Pro Tip: If you’re reapplying and your goals have changed, explain them here! Or if they have not, restate them as part of your intro, and show how you’ve done more research or have somehow confirmed or validated that these goals are right for you, and demonstrate what efforts you’ve made to progress towards them in the time from your last application. Our Reapplicant Guide walks through other strategies.
This video they released in a prior session gives a sense for what Anderson means by their culture and how they value those who “share success, think fearlessly and drive change”:
The Anderson essay guide covers the 2020 essay — with pages and pages of ideas for you on brainstorming and planning.
2022 UCLA MBA Application Deadlines
Rd 1: October 5, 2022– one of the later due dates, which means you’ll get to take your breath after a crazy run in September with other schools’ deadlines hitting first. This is good as it lets you stagger your workload, but the risk is that you burn out, if you’re trying to do too many applications for Round 1. Interview invitations often begin coming out from Anderson admissions quite quickly after the deadline, and they continue throughout the whole cycle till December. There’s nothing to be interpreted from whether you receive an interview invite earlier or later in the sequence.
- Rd 2: January 4, 2023 – by contrast, this is one of the EARLIEST Round 2 deadlines of any school, and that pretty much totally sucks since it comes straightaway after the holiday. UCLA had been kinder with how it set its Round 2 deadlines in the past. #disappointing
Round 3 is generally discouraged because it’s just so tough to find a spot when the schools have mostly filled the seats in the class. However, given the atypical season we’re in, this school might be one to try for at the very end of the cycle. The essay is not easy here though!! You’ll need to put in some real work in getting your message across. But, it also could end being worth it, if you make it into Anderson as a result!!
UCLA MBA Recommendations1 UCLA Anderson uses Anderson used standardized recommendation requirements; their recommender requirements are the same as schools like Yale, Stanford, Tuck and Ross.
- Two recommendations, as is common for most schools. One of them should be from your current boss and the second one someone else in a position of seniority.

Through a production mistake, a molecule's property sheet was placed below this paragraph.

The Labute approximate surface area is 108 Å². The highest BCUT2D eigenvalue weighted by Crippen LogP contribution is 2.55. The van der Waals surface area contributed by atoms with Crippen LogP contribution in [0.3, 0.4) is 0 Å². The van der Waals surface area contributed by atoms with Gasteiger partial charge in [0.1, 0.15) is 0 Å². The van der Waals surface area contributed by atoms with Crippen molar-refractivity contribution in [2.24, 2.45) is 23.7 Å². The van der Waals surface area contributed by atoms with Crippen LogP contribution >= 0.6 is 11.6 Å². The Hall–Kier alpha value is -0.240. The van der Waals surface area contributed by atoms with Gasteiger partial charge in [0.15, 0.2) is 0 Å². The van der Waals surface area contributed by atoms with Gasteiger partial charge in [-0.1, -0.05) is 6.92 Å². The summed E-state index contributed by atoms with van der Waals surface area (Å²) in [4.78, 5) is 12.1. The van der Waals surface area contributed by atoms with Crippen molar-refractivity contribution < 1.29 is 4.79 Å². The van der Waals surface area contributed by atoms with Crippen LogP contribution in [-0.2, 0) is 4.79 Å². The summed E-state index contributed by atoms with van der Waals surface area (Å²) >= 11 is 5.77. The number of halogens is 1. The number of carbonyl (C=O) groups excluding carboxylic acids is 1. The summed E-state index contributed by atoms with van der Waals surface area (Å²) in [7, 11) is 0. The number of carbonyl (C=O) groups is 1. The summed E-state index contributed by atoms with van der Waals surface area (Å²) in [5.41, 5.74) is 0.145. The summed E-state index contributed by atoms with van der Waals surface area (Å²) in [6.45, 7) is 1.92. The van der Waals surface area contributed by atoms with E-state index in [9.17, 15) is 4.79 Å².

- Three standardized questions for them to answer and one optional (See their questions here )
Lots of resources for constructing your recommenders strategy available here on the blahg; if you want more help on who to choose, our Letters of Recommendation App Accelerator walks through even more specifics and the variables you can optimize with your exact situation, and lets you submit your recommenders’ strategy for feedback from EssaySnark.
UCLA Anderson General Info
from the school
- UCLA requirements page
- Anderson Admissions Blog
- Specifics on UCLA’s TOEFL requirement are on the UCLA Graduate Requirements page which says that the TOEFL is required for international applicants educated abroad even if your college education was conducted in English (this is the same as how UC Berkeley does it)
The UCLA Anderson application guide explains what’s most important in preparing your pitch.
- The UCLA essay question on “recent events” (December 2021)
- It is ALL more competitive now – discussing the increase in average GMAT score (and popularity) at UCLA (September 2014 — though things have softened again lately!)
- essay critique! UCLA Career Goals from a social entrepreneur (December 2013)
- Those media-crazed Californians (February 2013)
- The best waitlist advice ever (February 2012)
We don’t have many Anderson essays reviewed on the blahg, however they look for the same strong career goals as Columbia, Ross, and other schools do, so try these out for some guidance:
- Haas EWMBA main essay – personal background and interests – and that “passion” thing (2010)
- essay critique: Michigan Ross career goals (2011)
- essay critique: another Columbia essay 1: “immediate and long-term post-MBA goals” (2012)
The UCLA MBA essay guide covers the 2020 application to help you make a strong impression on your admissions reader.